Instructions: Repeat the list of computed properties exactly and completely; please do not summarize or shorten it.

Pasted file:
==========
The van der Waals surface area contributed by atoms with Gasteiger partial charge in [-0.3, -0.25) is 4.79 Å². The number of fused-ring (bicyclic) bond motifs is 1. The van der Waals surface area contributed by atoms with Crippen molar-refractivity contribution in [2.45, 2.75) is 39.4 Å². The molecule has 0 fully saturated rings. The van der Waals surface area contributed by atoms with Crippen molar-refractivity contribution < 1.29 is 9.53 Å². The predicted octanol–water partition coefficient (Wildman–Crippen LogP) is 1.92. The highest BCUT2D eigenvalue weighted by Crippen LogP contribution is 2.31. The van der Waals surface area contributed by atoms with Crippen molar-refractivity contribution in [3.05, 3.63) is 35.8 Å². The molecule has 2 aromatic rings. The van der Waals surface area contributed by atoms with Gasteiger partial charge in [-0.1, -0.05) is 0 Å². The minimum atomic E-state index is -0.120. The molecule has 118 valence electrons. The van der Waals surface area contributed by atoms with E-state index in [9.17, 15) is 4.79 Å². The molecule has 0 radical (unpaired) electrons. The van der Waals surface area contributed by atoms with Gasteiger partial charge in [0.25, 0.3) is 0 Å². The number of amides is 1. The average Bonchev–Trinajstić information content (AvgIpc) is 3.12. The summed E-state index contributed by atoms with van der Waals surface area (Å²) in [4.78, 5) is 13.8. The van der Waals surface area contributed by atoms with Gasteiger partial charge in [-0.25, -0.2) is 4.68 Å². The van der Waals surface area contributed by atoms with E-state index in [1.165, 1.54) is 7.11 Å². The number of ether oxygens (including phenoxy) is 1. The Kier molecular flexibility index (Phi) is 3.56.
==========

The van der Waals surface area contributed by atoms with Gasteiger partial charge in [-0.3, -0.25) is 4.79 Å². The number of fused-ring (bicyclic) bond motifs is 1. The van der Waals surface area contributed by atoms with Crippen molar-refractivity contribution in [2.45, 2.75) is 39.4 Å². The molecule has 0 fully saturated rings. The van der Waals surface area contributed by atoms with Crippen molar-refractivity contribution < 1.29 is 9.53 Å². The predicted octanol–water partition coefficient (Wildman–Crippen LogP) is 1.92. The highest BCUT2D eigenvalue weighted by Crippen LogP contribution is 2.31. The van der Waals surface area contributed by atoms with Crippen molar-refractivity contribution in [3.05, 3.63) is 35.8 Å². The molecule has 2 aromatic rings. The van der Waals surface area contributed by atoms with Gasteiger partial charge in [-0.1, -0.05) is 0 Å². The minimum atomic E-state index is -0.120. The molecule has 118 valence electrons. The van der Waals surface area contributed by atoms with E-state index in [9.17, 15) is 4.79 Å². The molecule has 0 radical (unpaired) electrons. The van der Waals surface area contributed by atoms with Gasteiger partial charge in [0.25, 0.3) is 0 Å². The number of amides is 1. The average Bonchev–Trinajstić information content (AvgIpc) is 3.12. The summed E-state index contributed by atoms with van der Waals surface area (Å²) in [4.78, 5) is 13.8. The van der Waals surface area contributed by atoms with Gasteiger partial charge in [-0.25, -0.2) is 4.68 Å². The van der Waals surface area contributed by atoms with E-state index in [1.165, 1.54) is 7.11 Å². The number of ether oxygens (including phenoxy) is 1. The Kier molecular flexibility index (Phi) is 3.56.